Encyclopedia of the History of Psychological Theories

2012 Edition
| Editors: Robert W. Rieber

Trauma Psychology

Reference work entry
DOI: https://doi.org/10.1007/978-1-4419-0463-8_301

Trauma psychology is both the name of a Division within the American Psychological Association (Division 56, Trauma Psychology) and an area of specialization within the practice of psychology by psychologists. Trauma psychology is a paradigm that permits investigators and practitioners to understand the process by which people perceive adversity, react to it, recover to a resilient or growth state or to an unwanted state; draw upon the experience with varying levels of psychosocial growth, at varying levels of trauma, for varying periods of exposure, and varying conditions of recovery.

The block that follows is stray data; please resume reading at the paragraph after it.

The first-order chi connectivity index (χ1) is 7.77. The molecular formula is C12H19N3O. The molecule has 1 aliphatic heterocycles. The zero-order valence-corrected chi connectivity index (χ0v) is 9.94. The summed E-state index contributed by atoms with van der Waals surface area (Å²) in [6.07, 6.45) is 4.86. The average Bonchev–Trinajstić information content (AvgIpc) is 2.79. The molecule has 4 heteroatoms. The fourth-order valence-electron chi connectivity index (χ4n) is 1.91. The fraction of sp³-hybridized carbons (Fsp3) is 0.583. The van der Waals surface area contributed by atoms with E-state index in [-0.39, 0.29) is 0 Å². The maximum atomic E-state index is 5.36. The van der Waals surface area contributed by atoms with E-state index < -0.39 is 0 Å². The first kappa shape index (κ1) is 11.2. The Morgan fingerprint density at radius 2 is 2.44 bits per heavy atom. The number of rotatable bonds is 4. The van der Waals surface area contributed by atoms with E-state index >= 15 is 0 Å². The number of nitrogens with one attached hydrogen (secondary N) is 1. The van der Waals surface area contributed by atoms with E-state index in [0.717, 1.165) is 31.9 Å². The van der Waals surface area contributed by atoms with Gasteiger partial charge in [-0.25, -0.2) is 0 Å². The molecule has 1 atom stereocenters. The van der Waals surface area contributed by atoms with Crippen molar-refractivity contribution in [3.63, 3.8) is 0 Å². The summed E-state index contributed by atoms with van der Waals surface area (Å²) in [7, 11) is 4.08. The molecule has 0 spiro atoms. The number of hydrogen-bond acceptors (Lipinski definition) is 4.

Trauma Psychology as a Paradigm

The trauma psychology paradigm emerged in 1978 with the publication of the book, Stress Disorders among Vietnam Veterans (NY: Brunner/Mazel). Charles Figley noted in the Introduction: “The following is an attempt to capture the essential dynamics of the war environment to allow the reader to appreciate better the stress disorders which evolved from it” (p. xx). The book...
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References

  1. Figley, C. (1978). Stress disorders among Vietnam veterans. NY: Brunner/Mazel.Google Scholar

Copyright information

© Springer Science+Business Media, LLC 2012

Authors and Affiliations

  1. 1.301-A&C Graduate School of Social WorkTulane University Traumatology InstituteNew OrleansUSA